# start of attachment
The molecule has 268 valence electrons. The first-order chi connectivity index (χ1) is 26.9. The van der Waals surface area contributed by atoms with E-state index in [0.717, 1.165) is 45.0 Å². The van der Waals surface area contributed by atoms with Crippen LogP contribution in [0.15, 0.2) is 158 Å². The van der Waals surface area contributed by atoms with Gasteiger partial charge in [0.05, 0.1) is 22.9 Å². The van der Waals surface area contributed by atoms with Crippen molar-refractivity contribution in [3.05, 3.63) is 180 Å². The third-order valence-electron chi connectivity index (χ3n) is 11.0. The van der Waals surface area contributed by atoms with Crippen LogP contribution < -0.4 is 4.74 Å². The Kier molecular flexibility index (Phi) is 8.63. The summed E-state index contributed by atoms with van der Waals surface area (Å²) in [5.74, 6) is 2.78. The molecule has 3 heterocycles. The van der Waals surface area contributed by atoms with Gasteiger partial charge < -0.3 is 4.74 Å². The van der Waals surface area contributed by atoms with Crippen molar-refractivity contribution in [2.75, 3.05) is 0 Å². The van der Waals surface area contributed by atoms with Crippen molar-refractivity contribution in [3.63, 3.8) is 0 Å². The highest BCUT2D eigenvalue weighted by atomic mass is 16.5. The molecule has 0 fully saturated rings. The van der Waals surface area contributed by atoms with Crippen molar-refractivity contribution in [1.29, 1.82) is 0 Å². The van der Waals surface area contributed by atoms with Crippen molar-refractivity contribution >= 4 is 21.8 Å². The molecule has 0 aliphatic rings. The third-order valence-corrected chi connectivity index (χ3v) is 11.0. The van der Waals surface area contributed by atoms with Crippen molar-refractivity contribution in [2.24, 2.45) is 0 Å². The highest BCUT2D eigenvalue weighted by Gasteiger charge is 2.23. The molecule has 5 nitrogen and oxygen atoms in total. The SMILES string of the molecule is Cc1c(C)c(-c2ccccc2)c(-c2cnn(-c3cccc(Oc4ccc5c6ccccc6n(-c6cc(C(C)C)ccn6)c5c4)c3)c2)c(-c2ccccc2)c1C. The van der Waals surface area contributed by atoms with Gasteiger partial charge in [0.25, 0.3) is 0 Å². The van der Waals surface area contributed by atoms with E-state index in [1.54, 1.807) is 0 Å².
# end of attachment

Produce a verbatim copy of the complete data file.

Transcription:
The molecule has 268 valence electrons. The first-order chi connectivity index (χ1) is 26.9. The van der Waals surface area contributed by atoms with E-state index in [0.717, 1.165) is 45.0 Å². The van der Waals surface area contributed by atoms with Crippen LogP contribution in [0.15, 0.2) is 158 Å². The van der Waals surface area contributed by atoms with Gasteiger partial charge in [0.05, 0.1) is 22.9 Å². The van der Waals surface area contributed by atoms with Crippen molar-refractivity contribution in [3.05, 3.63) is 180 Å². The third-order valence-electron chi connectivity index (χ3n) is 11.0. The van der Waals surface area contributed by atoms with Crippen LogP contribution < -0.4 is 4.74 Å². The Kier molecular flexibility index (Phi) is 8.63. The summed E-state index contributed by atoms with van der Waals surface area (Å²) in [5.74, 6) is 2.78. The molecule has 3 heterocycles. The van der Waals surface area contributed by atoms with Gasteiger partial charge < -0.3 is 4.74 Å². The van der Waals surface area contributed by atoms with Crippen molar-refractivity contribution in [2.75, 3.05) is 0 Å². The van der Waals surface area contributed by atoms with Crippen molar-refractivity contribution in [3.63, 3.8) is 0 Å². The highest BCUT2D eigenvalue weighted by atomic mass is 16.5. The molecule has 0 fully saturated rings. The van der Waals surface area contributed by atoms with Crippen molar-refractivity contribution in [1.29, 1.82) is 0 Å². The van der Waals surface area contributed by atoms with Crippen molar-refractivity contribution >= 4 is 21.8 Å². The molecule has 0 aliphatic rings. The third-order valence-corrected chi connectivity index (χ3v) is 11.0. The van der Waals surface area contributed by atoms with Crippen molar-refractivity contribution in [2.24, 2.45) is 0 Å². The highest BCUT2D eigenvalue weighted by Gasteiger charge is 2.23. The molecule has 5 nitrogen and oxygen atoms in total. The SMILES string of the molecule is Cc1c(C)c(-c2ccccc2)c(-c2cnn(-c3cccc(Oc4ccc5c6ccccc6n(-c6cc(C(C)C)ccn6)c5c4)c3)c2)c(-c2ccccc2)c1C. The van der Waals surface area contributed by atoms with Gasteiger partial charge in [0.25, 0.3) is 0 Å². The van der Waals surface area contributed by atoms with E-state index in [1.54, 1.807) is 0 Å².